While it's possible that specific shampoos hold some promise for helping hair loss, the data isn't strong enough to recommend a particular shampoo just yet. Most experts believe that the best approach is to make sure your scalp is in good health, and to use the shampoo that makes your hair look the best.
How Can I Keep Telogen Effluvium From Happening Again?
If you want to keep telogen effluvium from happening again, try using a shampoo like Nioxin or Viviscal. And if you're stressed out about how much hair you're losing, take some time for yourself and try relaxation techniques or take up a hobby.
Studies show that the first six months after a stressful event are the hardest. So if you had telogen effluvium, take care of yourself the best you can during that period. Do something that relaxes you and reduces your stress level, like yoga or tai chi.
How Long Does Telogen Effluvium Last?
In some cases, telogen effluvium doesn't last long – it's just part of getting older. If you have high levels of stress in your life, make sure to check with your doctor to see what might be causing it and get help if it's needed.
There are no hard and fast rules about how long telogen effluvium lasts. In many cases, it lasts a few months and then resolves on its own. But in some cases, permanent hair loss can result.
If your hair loss is caused by stress, you may find that the first six months are the most difficult. The key is to relax and make sure that you're doing everything you can to reduce your stress level during that period. If it's not caused by stress, then you need to go to see your doctor so he or she can figure out what's causing your hair loss and get it fixed as soon as possible.
What Do Telogen Effluvium Research and Publications Say?
The hair loss research has focused on the psychological aspect of telogen effluvium, with the primary goal being to find out why some people get it and others don't. Most of the studies have focused on postpartum hair loss and hereditary hair loss, but the research is similar in all cases.
Although there's a lot of data, there are not a huge number of publications. Since telogen effluvium is so common, it's not seen as something that needs more research or attention. This can make it hard for researchers to find enough people who have this condition to get statistically significant results.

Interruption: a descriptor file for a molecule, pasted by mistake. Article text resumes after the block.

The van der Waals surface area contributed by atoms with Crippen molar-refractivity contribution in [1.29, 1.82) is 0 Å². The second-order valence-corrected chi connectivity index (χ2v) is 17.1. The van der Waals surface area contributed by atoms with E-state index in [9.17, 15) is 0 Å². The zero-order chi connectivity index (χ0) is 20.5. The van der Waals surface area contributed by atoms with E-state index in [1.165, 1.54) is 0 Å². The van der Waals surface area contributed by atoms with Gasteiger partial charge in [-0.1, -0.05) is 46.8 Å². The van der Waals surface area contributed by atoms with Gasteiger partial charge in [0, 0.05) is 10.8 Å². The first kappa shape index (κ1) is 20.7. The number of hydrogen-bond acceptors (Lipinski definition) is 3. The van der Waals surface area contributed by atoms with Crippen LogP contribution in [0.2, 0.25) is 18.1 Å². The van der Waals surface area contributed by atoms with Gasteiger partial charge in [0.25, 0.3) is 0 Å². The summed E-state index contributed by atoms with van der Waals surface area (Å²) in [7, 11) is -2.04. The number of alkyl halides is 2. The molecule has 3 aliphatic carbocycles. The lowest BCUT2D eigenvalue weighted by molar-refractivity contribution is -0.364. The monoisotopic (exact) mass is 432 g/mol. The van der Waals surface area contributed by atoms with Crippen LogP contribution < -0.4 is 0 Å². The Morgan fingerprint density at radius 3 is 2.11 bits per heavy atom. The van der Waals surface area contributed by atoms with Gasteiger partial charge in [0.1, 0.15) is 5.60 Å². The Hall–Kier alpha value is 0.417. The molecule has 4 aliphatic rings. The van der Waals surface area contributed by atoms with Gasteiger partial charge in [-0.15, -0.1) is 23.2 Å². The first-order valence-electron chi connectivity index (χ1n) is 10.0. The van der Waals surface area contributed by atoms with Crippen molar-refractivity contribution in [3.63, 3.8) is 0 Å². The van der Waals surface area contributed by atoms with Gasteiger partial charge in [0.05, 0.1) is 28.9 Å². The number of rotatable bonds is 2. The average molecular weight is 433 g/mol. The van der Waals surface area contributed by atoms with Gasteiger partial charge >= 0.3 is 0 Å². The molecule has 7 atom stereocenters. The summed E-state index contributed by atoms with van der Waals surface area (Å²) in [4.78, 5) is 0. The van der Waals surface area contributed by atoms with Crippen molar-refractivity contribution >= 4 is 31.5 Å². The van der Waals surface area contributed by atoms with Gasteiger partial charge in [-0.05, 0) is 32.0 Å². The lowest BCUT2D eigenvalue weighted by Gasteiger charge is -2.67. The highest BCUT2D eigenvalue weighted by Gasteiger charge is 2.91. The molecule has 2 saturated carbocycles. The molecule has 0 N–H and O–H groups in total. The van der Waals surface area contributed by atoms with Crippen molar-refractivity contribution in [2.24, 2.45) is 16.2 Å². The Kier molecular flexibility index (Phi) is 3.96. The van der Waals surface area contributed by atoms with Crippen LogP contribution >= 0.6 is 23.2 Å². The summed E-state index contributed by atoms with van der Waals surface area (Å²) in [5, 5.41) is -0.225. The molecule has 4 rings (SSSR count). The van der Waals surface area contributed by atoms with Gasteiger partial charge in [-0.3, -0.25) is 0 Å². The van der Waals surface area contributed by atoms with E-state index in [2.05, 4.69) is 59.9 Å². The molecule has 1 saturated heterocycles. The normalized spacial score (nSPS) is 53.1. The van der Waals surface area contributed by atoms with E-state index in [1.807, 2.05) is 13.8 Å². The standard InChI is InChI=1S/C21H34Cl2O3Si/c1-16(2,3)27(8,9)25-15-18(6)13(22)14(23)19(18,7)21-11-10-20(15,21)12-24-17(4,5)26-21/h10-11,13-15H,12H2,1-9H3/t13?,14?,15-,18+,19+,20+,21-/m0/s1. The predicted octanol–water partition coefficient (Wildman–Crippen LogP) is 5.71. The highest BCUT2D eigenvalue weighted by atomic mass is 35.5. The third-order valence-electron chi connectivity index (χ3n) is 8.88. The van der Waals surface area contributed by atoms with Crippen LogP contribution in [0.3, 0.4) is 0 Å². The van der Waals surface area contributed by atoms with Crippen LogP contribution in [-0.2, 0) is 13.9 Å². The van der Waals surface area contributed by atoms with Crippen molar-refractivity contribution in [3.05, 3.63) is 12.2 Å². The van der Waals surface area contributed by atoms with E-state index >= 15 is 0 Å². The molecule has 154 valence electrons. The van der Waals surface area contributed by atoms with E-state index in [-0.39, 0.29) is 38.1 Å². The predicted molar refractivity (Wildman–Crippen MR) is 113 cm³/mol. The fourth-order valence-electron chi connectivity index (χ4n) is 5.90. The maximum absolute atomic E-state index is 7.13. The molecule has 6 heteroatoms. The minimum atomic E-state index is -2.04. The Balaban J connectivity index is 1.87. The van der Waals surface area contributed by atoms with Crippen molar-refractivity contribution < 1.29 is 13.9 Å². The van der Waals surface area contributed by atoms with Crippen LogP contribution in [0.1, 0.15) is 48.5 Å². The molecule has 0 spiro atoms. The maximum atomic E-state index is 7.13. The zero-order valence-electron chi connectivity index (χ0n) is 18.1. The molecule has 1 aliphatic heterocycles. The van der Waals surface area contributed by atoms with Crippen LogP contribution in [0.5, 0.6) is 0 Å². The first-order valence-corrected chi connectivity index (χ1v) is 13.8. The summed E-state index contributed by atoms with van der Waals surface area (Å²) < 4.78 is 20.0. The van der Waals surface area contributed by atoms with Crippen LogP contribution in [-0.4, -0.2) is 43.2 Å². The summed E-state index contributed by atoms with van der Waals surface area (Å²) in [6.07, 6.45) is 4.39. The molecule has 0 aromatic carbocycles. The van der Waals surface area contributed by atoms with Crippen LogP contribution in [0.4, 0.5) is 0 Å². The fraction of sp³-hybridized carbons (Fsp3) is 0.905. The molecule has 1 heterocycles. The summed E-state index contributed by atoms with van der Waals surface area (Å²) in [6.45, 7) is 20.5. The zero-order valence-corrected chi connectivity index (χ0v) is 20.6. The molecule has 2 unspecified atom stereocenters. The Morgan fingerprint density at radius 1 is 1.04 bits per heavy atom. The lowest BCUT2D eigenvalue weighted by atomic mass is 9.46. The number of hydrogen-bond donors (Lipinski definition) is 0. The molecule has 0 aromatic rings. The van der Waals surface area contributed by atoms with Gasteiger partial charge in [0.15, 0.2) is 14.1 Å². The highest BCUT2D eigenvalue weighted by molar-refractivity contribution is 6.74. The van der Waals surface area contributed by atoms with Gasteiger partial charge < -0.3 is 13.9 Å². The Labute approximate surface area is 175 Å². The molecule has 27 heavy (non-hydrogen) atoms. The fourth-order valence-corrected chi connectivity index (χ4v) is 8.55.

However, there is enough data to clearly show that the exact cause of telogen effluvium is unclear. Although there are many people out there looking for a single cause, the truth is that there isn't one. Telogen effluvium is a combination of many different things – it's not one thing, but several.
Are You Susceptible to Telogen Effluvium?
If you're susceptible to telogen effluvium, it's important to make sure you're doing everything you can to reduce your stress level and increase your ability to handle stress in the future. If your doctor clears you for pregnancy, be sure that you use contraceptives until at least six months after delivery. Some women have a second episode of telogen effluvium after pregnancy or if they are pregnant again.
Fortunately, there are things you can do to take care of yourself and reduce your stress level. If you have postpartum telogen effluvium, talk to other moms about what worked for them and find a support group. If you're worried about hereditary hair loss, talk to younger family members who can tell you if they've had a similar condition and what they did about it.
If you have telogen effluvium, it doesn't mean that you're doomed to lose your hair. The important thing is to make sure you're taking care of yourself during the time when it's happening and that you're doing everything possible to keep it from recurring.